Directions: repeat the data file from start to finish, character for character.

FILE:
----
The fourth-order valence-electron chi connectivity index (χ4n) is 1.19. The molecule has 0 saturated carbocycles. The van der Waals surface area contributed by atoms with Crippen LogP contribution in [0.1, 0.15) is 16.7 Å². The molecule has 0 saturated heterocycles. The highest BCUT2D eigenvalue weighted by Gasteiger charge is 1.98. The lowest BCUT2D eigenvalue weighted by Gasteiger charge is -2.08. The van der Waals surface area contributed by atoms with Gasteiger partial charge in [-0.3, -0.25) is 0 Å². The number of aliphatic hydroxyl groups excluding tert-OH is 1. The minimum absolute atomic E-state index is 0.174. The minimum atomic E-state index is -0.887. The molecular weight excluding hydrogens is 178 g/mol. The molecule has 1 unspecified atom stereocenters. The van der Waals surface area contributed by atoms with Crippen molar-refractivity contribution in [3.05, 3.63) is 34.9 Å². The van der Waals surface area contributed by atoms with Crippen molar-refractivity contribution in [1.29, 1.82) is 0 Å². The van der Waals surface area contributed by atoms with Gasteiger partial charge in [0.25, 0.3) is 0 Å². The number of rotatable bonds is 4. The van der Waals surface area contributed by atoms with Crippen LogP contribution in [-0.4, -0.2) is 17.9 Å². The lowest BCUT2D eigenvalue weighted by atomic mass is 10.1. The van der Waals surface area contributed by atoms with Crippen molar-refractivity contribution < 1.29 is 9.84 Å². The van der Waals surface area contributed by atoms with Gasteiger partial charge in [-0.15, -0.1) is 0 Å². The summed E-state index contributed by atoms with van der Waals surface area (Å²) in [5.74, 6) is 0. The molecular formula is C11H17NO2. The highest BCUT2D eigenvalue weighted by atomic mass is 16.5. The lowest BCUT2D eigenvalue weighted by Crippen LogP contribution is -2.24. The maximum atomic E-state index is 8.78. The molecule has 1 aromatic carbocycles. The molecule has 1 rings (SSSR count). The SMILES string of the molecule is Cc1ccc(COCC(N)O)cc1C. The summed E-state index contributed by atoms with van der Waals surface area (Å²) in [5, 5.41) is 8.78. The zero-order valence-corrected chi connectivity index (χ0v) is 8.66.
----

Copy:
The fourth-order valence-electron chi connectivity index (χ4n) is 1.19. The molecule has 0 saturated carbocycles. The van der Waals surface area contributed by atoms with Crippen LogP contribution in [0.1, 0.15) is 16.7 Å². The molecule has 0 saturated heterocycles. The highest BCUT2D eigenvalue weighted by Gasteiger charge is 1.98. The lowest BCUT2D eigenvalue weighted by Gasteiger charge is -2.08. The van der Waals surface area contributed by atoms with Gasteiger partial charge in [-0.3, -0.25) is 0 Å². The number of aliphatic hydroxyl groups excluding tert-OH is 1. The minimum absolute atomic E-state index is 0.174. The minimum atomic E-state index is -0.887. The molecular weight excluding hydrogens is 178 g/mol. The molecule has 1 unspecified atom stereocenters. The van der Waals surface area contributed by atoms with Crippen molar-refractivity contribution in [3.05, 3.63) is 34.9 Å². The van der Waals surface area contributed by atoms with Crippen molar-refractivity contribution in [1.29, 1.82) is 0 Å². The van der Waals surface area contributed by atoms with Gasteiger partial charge in [0.25, 0.3) is 0 Å². The number of rotatable bonds is 4. The van der Waals surface area contributed by atoms with Crippen LogP contribution in [-0.4, -0.2) is 17.9 Å². The lowest BCUT2D eigenvalue weighted by atomic mass is 10.1. The van der Waals surface area contributed by atoms with Crippen molar-refractivity contribution < 1.29 is 9.84 Å². The van der Waals surface area contributed by atoms with Gasteiger partial charge in [-0.15, -0.1) is 0 Å². The summed E-state index contributed by atoms with van der Waals surface area (Å²) in [5.74, 6) is 0. The molecular formula is C11H17NO2. The highest BCUT2D eigenvalue weighted by atomic mass is 16.5. The lowest BCUT2D eigenvalue weighted by Crippen LogP contribution is -2.24. The maximum atomic E-state index is 8.78. The molecule has 1 aromatic carbocycles. The molecule has 1 rings (SSSR count). The SMILES string of the molecule is Cc1ccc(COCC(N)O)cc1C. The summed E-state index contributed by atoms with van der Waals surface area (Å²) in [5, 5.41) is 8.78. The zero-order valence-corrected chi connectivity index (χ0v) is 8.66.